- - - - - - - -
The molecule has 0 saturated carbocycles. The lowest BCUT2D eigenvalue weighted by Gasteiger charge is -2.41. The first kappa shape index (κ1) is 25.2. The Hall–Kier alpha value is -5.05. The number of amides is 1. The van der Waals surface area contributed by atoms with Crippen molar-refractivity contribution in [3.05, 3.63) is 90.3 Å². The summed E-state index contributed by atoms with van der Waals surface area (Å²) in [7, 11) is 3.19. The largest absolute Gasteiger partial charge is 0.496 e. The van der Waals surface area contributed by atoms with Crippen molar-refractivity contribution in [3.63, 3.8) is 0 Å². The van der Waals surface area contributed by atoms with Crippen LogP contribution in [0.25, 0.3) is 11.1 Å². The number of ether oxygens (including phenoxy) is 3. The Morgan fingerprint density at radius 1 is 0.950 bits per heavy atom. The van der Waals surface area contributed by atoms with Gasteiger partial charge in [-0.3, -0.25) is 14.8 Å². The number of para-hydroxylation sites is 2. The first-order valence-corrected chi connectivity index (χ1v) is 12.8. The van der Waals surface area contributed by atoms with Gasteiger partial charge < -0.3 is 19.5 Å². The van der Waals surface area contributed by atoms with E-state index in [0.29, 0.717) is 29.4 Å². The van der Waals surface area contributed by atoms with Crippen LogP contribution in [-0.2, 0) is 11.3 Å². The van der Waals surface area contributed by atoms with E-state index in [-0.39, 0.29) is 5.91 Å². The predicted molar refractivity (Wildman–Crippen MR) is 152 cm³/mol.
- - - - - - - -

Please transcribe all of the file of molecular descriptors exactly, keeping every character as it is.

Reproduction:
The molecule has 0 saturated carbocycles. The lowest BCUT2D eigenvalue weighted by Gasteiger charge is -2.41. The first kappa shape index (κ1) is 25.2. The Hall–Kier alpha value is -5.05. The number of amides is 1. The van der Waals surface area contributed by atoms with Crippen molar-refractivity contribution in [3.05, 3.63) is 90.3 Å². The summed E-state index contributed by atoms with van der Waals surface area (Å²) in [7, 11) is 3.19. The largest absolute Gasteiger partial charge is 0.496 e. The van der Waals surface area contributed by atoms with Crippen molar-refractivity contribution in [3.63, 3.8) is 0 Å². The van der Waals surface area contributed by atoms with Crippen LogP contribution in [0.25, 0.3) is 11.1 Å². The number of ether oxygens (including phenoxy) is 3. The Morgan fingerprint density at radius 1 is 0.950 bits per heavy atom. The van der Waals surface area contributed by atoms with Gasteiger partial charge in [-0.3, -0.25) is 14.8 Å². The number of para-hydroxylation sites is 2. The first-order valence-corrected chi connectivity index (χ1v) is 12.8. The van der Waals surface area contributed by atoms with Gasteiger partial charge < -0.3 is 19.5 Å². The van der Waals surface area contributed by atoms with E-state index in [0.29, 0.717) is 29.4 Å². The van der Waals surface area contributed by atoms with Crippen LogP contribution in [-0.2, 0) is 11.3 Å². The van der Waals surface area contributed by atoms with E-state index in [-0.39, 0.29) is 5.91 Å². The predicted molar refractivity (Wildman–Crippen MR) is 152 cm³/mol.